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Re: Hungarian(?) Defense
Reply #7 - 09/06/05 at 16:30:06
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3.Bc4 d6 4.d4 also promises an edge: Be7 5.o-o or 5.Nc3 is the Hungarian and Bg4 is answered with 5.h3.
  

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Re: Hungarian(?) Defense
Reply #6 - 09/06/05 at 13:06:37
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book recommendation is (usually with c3 before d4)
6 Be3 Nf6 7 Qb3 Nd8 8 Nbd2 g6 10 dxe5 with the idea a4-a5.
I had this variation once on the board (that was what I was looking up) he played 6 Bxf3 gxf3 (probably queen is better) 7 Nf6 Qb3 and black was defending for a lot of moves, though he got a draw.
  

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Re: Hungarian(?) Defense
Reply #5 - 09/06/05 at 10:57:48
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I'll look it up for you. Iirc it should be relatively easy to obtain an advantage, but I am not going to suggest anything without book and board at the ready.

PS it is called Alekhine variation in most Giuco books or they just refer to Alekhine having played it.
  

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basqueknight
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Re: Hungarian(?) Defense
Reply #4 - 09/06/05 at 10:27:05
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The reasoni play theruy lopez is the flexibility of it. You can not say that the spanish is a slow positional game because its only as closed as you play it. If i am not feeling well as in energy level where my play is open nad tactical i will play d3 in it. For a slower game wher i am less likely to make a mistake do to lack of energyand imagination (My coach calls me Tal). When i am up for a fist fight and my oppoent replys e5 i play a lopez with an early d4 and rapid development. I used to play the exchange but that was more of an endgame approach. That didnt suit me. But the lopez is only what you make it. You could call the italian boring for all those d3 players out there which in my opinion goes against what you guys believe for example rapid development, Nice center and a quick attack. This is what i think of when i think italian.But when some one plays d3 i am almost disgusted Undecided
  
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Re: Hungarian(?) Defense
Reply #3 - 12/09/03 at 21:44:13
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While at the GM level, the Lopez can seem stuffy and boring with complex maneuvering, there are plenty of fun (and agressive) lines for white. For example, Fischer was a huge fan of the exchange variation while Short used the Worall attack extremely effectively against Karpov in their Semi-Final match in the early 90s (1992 I think).
  
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Re: Hungarian(?) Defense
Reply #2 - 12/09/03 at 20:56:12
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Yes, e4 e5 Nf3 Nc6 Bc4 Be7 is the Hungarian Defense...however this was also listed as the Hungarian, hence the question mark.

As to the best lines...statistics often mean little to nothing because they do not apply to chess as they would to other things.  Just saying that it scores "75% for black" means nothing because 75% of the white players may not know the correct continuation! 

One more tidbit, the Lopez is absolutely not dynamic...after having seen hundreds of games with it and found nothing that looks too fun from the white side, I refuse to play it.  It's long, drawn-out, and positional.  I equate these traits with boring.

Oh, but the Bishop's gambit is quite entertaining...

NeX iRae
  
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Re: Hungarian(?) Defense
Reply #1 - 12/09/03 at 20:11:43
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I believe this transposes to a Philidor Defense. I always thought the Hungarian Defense was 1. e4 e5 2. Nf3 Nc6 3. Bc4 Be7; but maybe I am mistaken. Though 4. c3 seems logical, I find White only scoring 33% after 4...g6 (most of which is due to draws). From here, I find that statistically best is 5. d4 but 5. d4 Qe7 6. O-O Bg7 is nothing for white. The only game I have found where White won after 6...Bg7 is the following, but no other games have continued 7. Bg5 other than this one:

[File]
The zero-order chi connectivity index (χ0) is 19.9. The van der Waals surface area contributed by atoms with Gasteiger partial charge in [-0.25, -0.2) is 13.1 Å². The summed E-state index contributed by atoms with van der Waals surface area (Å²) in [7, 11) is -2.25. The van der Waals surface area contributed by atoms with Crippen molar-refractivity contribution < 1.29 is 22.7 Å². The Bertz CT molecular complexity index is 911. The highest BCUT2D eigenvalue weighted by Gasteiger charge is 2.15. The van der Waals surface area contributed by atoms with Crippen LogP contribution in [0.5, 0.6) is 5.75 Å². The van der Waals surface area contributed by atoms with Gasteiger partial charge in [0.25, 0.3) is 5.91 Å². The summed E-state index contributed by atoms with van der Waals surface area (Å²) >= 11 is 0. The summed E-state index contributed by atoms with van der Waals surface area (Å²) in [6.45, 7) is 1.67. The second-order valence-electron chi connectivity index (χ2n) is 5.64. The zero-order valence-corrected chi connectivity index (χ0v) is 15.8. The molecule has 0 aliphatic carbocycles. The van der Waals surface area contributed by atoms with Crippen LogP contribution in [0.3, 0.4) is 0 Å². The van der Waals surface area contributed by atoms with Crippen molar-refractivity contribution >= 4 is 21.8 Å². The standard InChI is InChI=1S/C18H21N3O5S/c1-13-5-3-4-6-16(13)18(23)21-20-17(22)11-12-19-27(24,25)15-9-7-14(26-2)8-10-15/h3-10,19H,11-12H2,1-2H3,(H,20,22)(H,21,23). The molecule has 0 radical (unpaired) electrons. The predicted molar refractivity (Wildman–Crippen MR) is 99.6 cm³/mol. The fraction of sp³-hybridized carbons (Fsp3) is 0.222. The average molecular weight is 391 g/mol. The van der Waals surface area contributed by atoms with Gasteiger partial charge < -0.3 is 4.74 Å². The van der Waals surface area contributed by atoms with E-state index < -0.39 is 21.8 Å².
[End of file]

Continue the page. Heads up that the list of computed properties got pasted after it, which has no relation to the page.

[Event "Balatonbereny op"]
[Site "Balatonbereny"]
[Date "1994.09.??"]
[Round "9"]
[White "Varga,Zoltan"]
[Black "Zatonskih,Vitaly"]
[Result "1-0"]
[Eco "C50"]
1.e4 e5 2.Nf3 d6 3.Bc4 Nc6 4.c3 g6 5.d4 Qe7 6.0-0 Bg7 7.Bg5 f6 8.Be3 Nh6 9.dxe5 fxe5 10.Bg5 Qd7 11.Na3 Nf7 12.Qd2 h6 13.Be3 g5 14.b4 Qe7 15.Bd5 Ncd8 16.Bb3 Ne6 17.c4 Nf4 18.c5 Bg4 19.Kh1 Bxf3 20.gxf3 dxc5 21.Bxc5 Nd6 22.Nb5 Bf8 23.Bxd6 cxd6 24.Qc2 Rb8
25.Nxa7 Qd7 26.Rg1 b5 27.Nc6 Rc8 28.Bd5 Be7 29.a4 bxa4 30.Qxa4 Nxd5 31.exd5 0-0 32.Rg3 Bd8 33.Qc2 Kg7 34.Ra6 Qf7 35.Qe4 Rc7 36.Ra8 Rd7 37.h4 Qh5 38.Qg4 Qxg4 39.Rxg4 Be7 40.Rxf8 Bxf8 41.hxg5 h5 42.Rg1 Rb7 43.Ra1 Kg6 44.Ra8 Bg7 45.Rb8 Rxb8 46.Nxb8 e4 47.fxe4 Kxg5 48.Nc6  1-0

However, there is certainly huge room for Black to improve during the first 10 moves or so. Instead, I'd favor 4. Nc3 (statistically best). Hope this helps.

The one problem with the Giuco Piano is that sometimes even quiet moves can gain Black equality. If you want something dynamic against  1...e5, I love the Ruy Lopez. Yes there's a good deal of theory involved, but then again, why would I be on this site if I had a problem with studying openings. Still, if the theory of the Lopez turns you off (or you simply don't like it) the Vienna and King's Gambit are very interesting tries. I have a soft spot for 1. e4 e5 2. f4 exf4 3. Bc4(!) and though I have switched to the Lopez, I occasionally indulge myself in blitz games.
  
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nexirae
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C50: Hungarian(?) Defense
12/09/03 at 19:05:37
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This one just cropped up...

1.e4 e5 Nf3 Nc6 Bc4 d6

I'm confused as to the best move here...or at least the best options here.  I played what seemed to be the most common move, d4.  

The game proceeded:
4.d4 Bg4 c3 Qe7 (a move which has a high black advantage according to chessbase.com?!?) d5 Nb8 Bd3 and white gained a positional advantage.

However, this type of position does not suit my style and I seek to know what other options white has on the fourth move.  I felt that d4 was almost a mistake when Bg4 came down...

Anyway, I looked this up, and world champions have conflicting views:
Morphy played c3 (which I probably like the best on second thought)
Tal played Nc3
Spassky played d4

What to do!?!

Also, this variation which I have never encountered before has been played on the black side by no less a player than Capablanca and Alekhine!  

Help!
NeX iRae
« Last Edit: 07/19/11 at 14:51:47 by Smyslov_Fan »